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By Lesley Francis


My friends, family and readers will know about my love of history, and I take my hat off to my fellow columnist Tom Hand for his encyclopedic-like knowledge of American history. Many Americans are also fascinated with the long history of the monarchy in England, a topic of regular conversation when I meet new people who hear my accent. In fact, royal families across Europe have been a source of admiration, fascination, gossip, intrigue, loyalty and treachery for literally thousands of years.  

Today, June 20, is the 457th anniversary of a compelling and enduring mystery in royal history, one that I learned about as a schoolgirl during my upbringing in England. It is the mystery of the Casket Letters, which led to the downfall of Mary, Queen of Scots.   

The uniting of the United Kingdom – today comprised of England, Scotland, Wales and Northern Ireland – didn’t start to happen until 1707, and it continued to evolve until 1921 and some say with respect to Northern Ireland it continues to evolve today. 

However, back in 1567, Scotland was a completely separate Kingdom that was often at war with England in one form or another. Mary became the Queen of Scotland when she was just six days old in 1542. She was the only legitimate child of King James V of Scotland, who has been described as a greedy and vindictive king who focused primarily on increasing his wealth. He was also constantly in fear of an uprising from his nobles, who headed different clans, creating constant tensions among them. He died at age 30, probably of cholera, and the infant Mary assumed the Crown upon his death. 

As she grew into adulthood and took over royal duties, she was generally an unpopular monarch, who made controversial choices in marriage and in politics which, as her father had worried, did stir rebellion among the Scottish nobles.   

While the 25-year-old Mary had surrendered to a rebel group at the Battle of Carberry Hill (just east of Edinburgh) in 1567 in one of the never-ending battles for land, treasure and power of the period, the real beginning of the end of her power in Scotland was five days later with the discovery of the Casket Letters. These eight letters, allegedly written by Mary herself, implicated her in the murder of her 2nd husband, Henry Stuart, also known as Lord Darnley, a few months earlier. These letters were found in a silver casket in the possession of one of the members of the royal household, James Douglas the 4th Earl of Morton. 

Mary, the Catholic Queen of Scotland, had an intense rivalry with her cousin, Elizabeth I, the Protestant Queen of England. After Mary had escaped prison in Scotland, turmoil there forced her to flee southwards to England, while her supporters stayed in Scotland to fight a civil war. In England, Mary found herself imprisoned by her cousin.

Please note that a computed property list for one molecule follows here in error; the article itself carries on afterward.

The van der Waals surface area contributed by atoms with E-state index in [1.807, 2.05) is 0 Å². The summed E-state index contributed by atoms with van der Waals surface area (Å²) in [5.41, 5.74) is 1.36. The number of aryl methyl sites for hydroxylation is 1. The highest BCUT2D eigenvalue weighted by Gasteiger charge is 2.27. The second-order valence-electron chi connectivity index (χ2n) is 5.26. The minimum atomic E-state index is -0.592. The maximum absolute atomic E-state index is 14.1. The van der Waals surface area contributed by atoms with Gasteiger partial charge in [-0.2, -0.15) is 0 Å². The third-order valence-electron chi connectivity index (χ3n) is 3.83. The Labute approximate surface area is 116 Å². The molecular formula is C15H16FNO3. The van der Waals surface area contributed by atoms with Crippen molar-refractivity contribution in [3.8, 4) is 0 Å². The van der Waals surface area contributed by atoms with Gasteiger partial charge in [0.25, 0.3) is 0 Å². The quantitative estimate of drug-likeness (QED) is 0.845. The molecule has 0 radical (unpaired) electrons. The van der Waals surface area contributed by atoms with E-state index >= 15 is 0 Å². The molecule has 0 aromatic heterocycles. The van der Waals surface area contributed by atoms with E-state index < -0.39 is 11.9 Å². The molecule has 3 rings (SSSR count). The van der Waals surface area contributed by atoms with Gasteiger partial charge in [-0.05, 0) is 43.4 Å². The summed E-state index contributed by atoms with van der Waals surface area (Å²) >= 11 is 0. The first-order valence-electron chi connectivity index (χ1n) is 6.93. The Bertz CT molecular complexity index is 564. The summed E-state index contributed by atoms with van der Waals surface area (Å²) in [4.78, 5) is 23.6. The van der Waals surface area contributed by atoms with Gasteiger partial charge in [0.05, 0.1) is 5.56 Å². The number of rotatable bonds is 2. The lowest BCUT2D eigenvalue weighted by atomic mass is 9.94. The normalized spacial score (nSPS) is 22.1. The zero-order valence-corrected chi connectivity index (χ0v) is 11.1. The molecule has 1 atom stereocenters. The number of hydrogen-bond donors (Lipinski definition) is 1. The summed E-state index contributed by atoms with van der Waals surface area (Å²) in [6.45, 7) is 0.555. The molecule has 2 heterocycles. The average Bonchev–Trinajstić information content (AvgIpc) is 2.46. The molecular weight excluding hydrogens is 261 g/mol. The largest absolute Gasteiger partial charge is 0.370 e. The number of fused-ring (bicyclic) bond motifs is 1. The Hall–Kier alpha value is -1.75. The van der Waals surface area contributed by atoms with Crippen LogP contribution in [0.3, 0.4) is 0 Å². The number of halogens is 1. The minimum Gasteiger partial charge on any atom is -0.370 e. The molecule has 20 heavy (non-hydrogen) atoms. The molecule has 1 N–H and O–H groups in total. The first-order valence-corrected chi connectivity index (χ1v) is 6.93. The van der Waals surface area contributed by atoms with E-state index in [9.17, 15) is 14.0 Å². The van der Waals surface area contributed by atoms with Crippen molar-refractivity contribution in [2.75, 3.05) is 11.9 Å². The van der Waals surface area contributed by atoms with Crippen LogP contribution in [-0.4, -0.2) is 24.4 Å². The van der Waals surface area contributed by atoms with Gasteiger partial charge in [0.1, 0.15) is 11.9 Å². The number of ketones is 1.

The contents of the casket were presented at Westminster in London a few months later before a group of commissioners appointed by England’s Queen Elizabeth I to investigate competing legal charges between Mary and a group of rebel Scottish lords. The letters were damning, suggesting that Mary was involved in the plot to murder Lord Darnley. The letters also hinted at a romantic relationship between Mary and James Hepburn the 4th Earl of Bothwell, who would later become her third husband. However, the authenticity of the Casket Letters was highly contested then and has been ever since. Some historians maintain that the letters were forgeries to incriminate Mary, yet others argue that Mary had penned them to serve her own political agenda. Almost five centuries later, no one really knows the truth. 

After the inquiry, the casket and its letters were taken back to Scotland and entrusted to the Earl of Morton. They disappeared when he was executed a few years later in 1581, with speculation that Mary’s son James VI was responsible for their disappearance. 

The discovery of the Casket Letters in 1567 was a turning point in the tumultuous political landscape of Scotland at the time. They were used as evidence against Mary, and she was eventually beheaded as a Roman Catholic threat to the Protestant English throne. The letters were later published and circulated widely, influencing public opinion and contributing to the narrative of Mary as a young and reckless queen embroiled in scandal and suspicion. The Casket Letters, whether authentic or not, give us a glimpse of the complex web of alliances, betrayals, and intrigues that defined the medieval and early modern periods of Scottish history. There is a lot more information at 

I say goodbye this week with a quote from Mary Queen of Scots herself, one that really summarizes her dramatic life of romance, royalty and war: “Love and ambition often collide, leaving destruction in their wake.” 

I hope you enjoyed this little tale of royal mystery and history.   

God bless America and royal families everywhere! 

– ENDS – 

Lesley grew up in London, England and made Georgia her home in 2009. She can be contacted at or via her full-service marketing agency at